Monday, July 16, 2012

playing house, part two

When someone bought the lot with the mountain on it, the dirt was carted away somewhere. There was a smaller mountain further down the street where we played, but it wasn't the same. One day, when i was eight or nine, i was at the smaller mountain and i made a strange discovery. There was a cedar log -- really almost a whole tree -- abandoned in the dirt. There were no large trees for miles around, and this was not fresh. The branches and roots had been stripped away long since, and the trunk was weathered and dry. It had not been there before, but it had appeared that day, quite inexplicably. I decided that i needed to have it, and i dragged it all the way back to our house, a good two or three blocks.

We had a dirt pile in our back yard (you know, until i wrote this all out, i had no idea how many large piles of dirt were integral parts of my childhood. I really was Tom Sawyer.), left over from when we had put in our pool. It was an above-ground pool, but it was necessary to dig out a small foundation to protect it from tornadoes and windstorms and vigorous swimming. Anyway, with the disappearance of the mountain, the dirt pile in the back yard became more important to us. Though it was nowhere near as large as the dirt pile down the street, it was a lot closer. 

I brought the tree to this pile and set it up in the "house" i had carved into one side. Pieces of the aforementioned playhouse were sometimes integrated into this particular house. My mom hated the dirt pile and often wanted us to move the dirt to the garden, where it could be spread around and used and stop being an eyesore next to the deck. But we loved it and couldn't stand the thought of losing our favorite outside play space.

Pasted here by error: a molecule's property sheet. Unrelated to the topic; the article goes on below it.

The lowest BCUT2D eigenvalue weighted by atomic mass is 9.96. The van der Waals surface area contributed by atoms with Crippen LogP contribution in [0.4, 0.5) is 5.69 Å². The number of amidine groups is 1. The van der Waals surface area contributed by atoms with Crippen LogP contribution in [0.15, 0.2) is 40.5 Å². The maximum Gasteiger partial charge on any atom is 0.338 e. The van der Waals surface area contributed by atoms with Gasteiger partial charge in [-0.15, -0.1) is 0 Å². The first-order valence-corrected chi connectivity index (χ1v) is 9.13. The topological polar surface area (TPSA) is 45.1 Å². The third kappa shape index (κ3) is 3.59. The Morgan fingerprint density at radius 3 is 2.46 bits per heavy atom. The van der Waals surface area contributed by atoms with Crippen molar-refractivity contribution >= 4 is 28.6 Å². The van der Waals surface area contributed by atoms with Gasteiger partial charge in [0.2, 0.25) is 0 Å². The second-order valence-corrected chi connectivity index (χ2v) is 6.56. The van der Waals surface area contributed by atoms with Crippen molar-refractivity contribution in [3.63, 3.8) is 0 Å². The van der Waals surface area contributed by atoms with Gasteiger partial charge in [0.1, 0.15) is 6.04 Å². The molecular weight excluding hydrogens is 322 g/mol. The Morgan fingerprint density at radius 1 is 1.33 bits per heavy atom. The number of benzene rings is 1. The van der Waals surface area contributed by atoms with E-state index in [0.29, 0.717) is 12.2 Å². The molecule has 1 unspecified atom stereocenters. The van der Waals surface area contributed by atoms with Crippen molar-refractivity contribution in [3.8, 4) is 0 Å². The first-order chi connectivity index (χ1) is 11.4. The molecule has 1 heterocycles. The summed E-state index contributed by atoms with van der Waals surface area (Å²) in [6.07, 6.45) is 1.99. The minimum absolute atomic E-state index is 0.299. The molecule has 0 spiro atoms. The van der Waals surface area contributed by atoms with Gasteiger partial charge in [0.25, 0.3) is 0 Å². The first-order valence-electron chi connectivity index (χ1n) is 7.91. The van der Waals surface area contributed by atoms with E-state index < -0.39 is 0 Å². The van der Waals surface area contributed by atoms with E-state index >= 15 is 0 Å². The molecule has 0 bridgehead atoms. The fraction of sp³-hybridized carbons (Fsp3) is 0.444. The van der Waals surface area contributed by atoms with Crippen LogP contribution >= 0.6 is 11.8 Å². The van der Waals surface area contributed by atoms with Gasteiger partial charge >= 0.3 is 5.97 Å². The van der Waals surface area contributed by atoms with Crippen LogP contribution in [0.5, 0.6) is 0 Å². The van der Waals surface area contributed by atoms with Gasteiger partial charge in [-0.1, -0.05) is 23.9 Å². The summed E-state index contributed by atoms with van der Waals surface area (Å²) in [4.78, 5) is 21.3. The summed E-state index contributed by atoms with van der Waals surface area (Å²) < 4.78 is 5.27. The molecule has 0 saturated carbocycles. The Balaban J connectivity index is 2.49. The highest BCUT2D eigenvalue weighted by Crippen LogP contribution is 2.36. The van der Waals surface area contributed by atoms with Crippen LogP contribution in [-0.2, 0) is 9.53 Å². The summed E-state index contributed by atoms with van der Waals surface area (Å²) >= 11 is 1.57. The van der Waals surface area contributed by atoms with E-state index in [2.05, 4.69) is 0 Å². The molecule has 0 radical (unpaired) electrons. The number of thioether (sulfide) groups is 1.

Somewhere around this same time, my grandparents had a rotting tree in their back yard. Afraid of it falling and breaking the swingset or the shed or the house, or even falling into the neighbor's yard, my grandfather cut it down preemptively. It was a big job and took some time to complete. Step one was piling the branches and logs into a huge stack, easily as tall as a house. While step two was formulating, i began examining the beaver dam-like pile in the yard and discovered that the branches had naturally formed a hollow space in the center. With some judicious rearranging of sticks and wriggling of my childish frame, i managed to crawl inside.

This was my house for what felt like weeks, but was probably no more than ten days. One day, i went to my grandparents' house to discover that my grandfather had fed all of the wood into a mulcher. My home was dissolved. There were other log homes from other fallen trees, but there was never another beaver dam.

Yesterday, my boyfriend asked me to tell him a story. I was bored at work and he was bored at home and we were on Facebook chat, and i started telling him stories about all of my childhood "houses". When i told him about my beaver dam and how sad i was at its loss, he said, "That's because it wasn't our house. If you still had your house there today, we wouldn't be able to live together. You would have had a happy little life by yourself in the beaver dam-esque abode, and never have come to Quincy to meet me . . . and we would never have loved each other."

"I would always love you," i replied. "I just wouldn't know that it was you."

I've been waiting a long time for him.

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